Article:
Sunday, March 30, 2014
The Tragedy Paper, by Elizabeth Loban
The story is told a year after the facts through the artifice of a senior named Duncan, who moves into the former room of the tragic student and finds a series of CDs with the former inhabitant's confessions on them. And it is the tragic figure, Tim who tells his story so that Duncan can both (a) avoid the same errors; and (b) get some juicy material for the "Tragedy Paper" (a senior thesis on the meaning of tragedy) that the students must write.
This is no Looking for Alaska or Dead Poets Society, but it is an interesting and sophisticated take. Early on, we are introduced to Tim's and Duncan's love interests and it would be obvious to assume that they play a role in the tragedy, but the story is more ambitious than that. Even Tim's unusual characteristic of being albino is a bit of a red herring. Instead, the ending is a genuine (but well foreshadowed) surprise.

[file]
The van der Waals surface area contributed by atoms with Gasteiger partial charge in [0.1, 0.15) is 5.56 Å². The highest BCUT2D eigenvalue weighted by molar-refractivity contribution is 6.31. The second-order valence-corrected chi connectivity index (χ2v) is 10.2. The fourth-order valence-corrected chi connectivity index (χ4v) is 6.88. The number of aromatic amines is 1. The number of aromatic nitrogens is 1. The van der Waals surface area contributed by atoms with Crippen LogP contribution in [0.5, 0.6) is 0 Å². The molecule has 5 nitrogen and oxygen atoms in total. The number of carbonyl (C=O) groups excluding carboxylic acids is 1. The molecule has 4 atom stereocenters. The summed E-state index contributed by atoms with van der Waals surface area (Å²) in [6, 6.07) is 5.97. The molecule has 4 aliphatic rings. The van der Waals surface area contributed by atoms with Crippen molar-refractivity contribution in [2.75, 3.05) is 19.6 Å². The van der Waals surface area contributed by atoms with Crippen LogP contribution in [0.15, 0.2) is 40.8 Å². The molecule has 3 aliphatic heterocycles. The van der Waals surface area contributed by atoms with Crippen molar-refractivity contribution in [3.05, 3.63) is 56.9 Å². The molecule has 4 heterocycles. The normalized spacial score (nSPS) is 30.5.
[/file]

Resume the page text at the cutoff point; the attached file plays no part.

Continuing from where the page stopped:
The story, with its series of CDs, reminded me of Jay Asher's Thirteen Reasons Why, but Tim is a much less whiny narrator. I cared less for the other characters, who were thinly drawn. And then, there's the matter of Tim's monomania -- a hallmark of tragedy, as the book points out -- which I found as annoying as I find it in Shakespeare (but that's my problem with the entire genre, not this book in particular).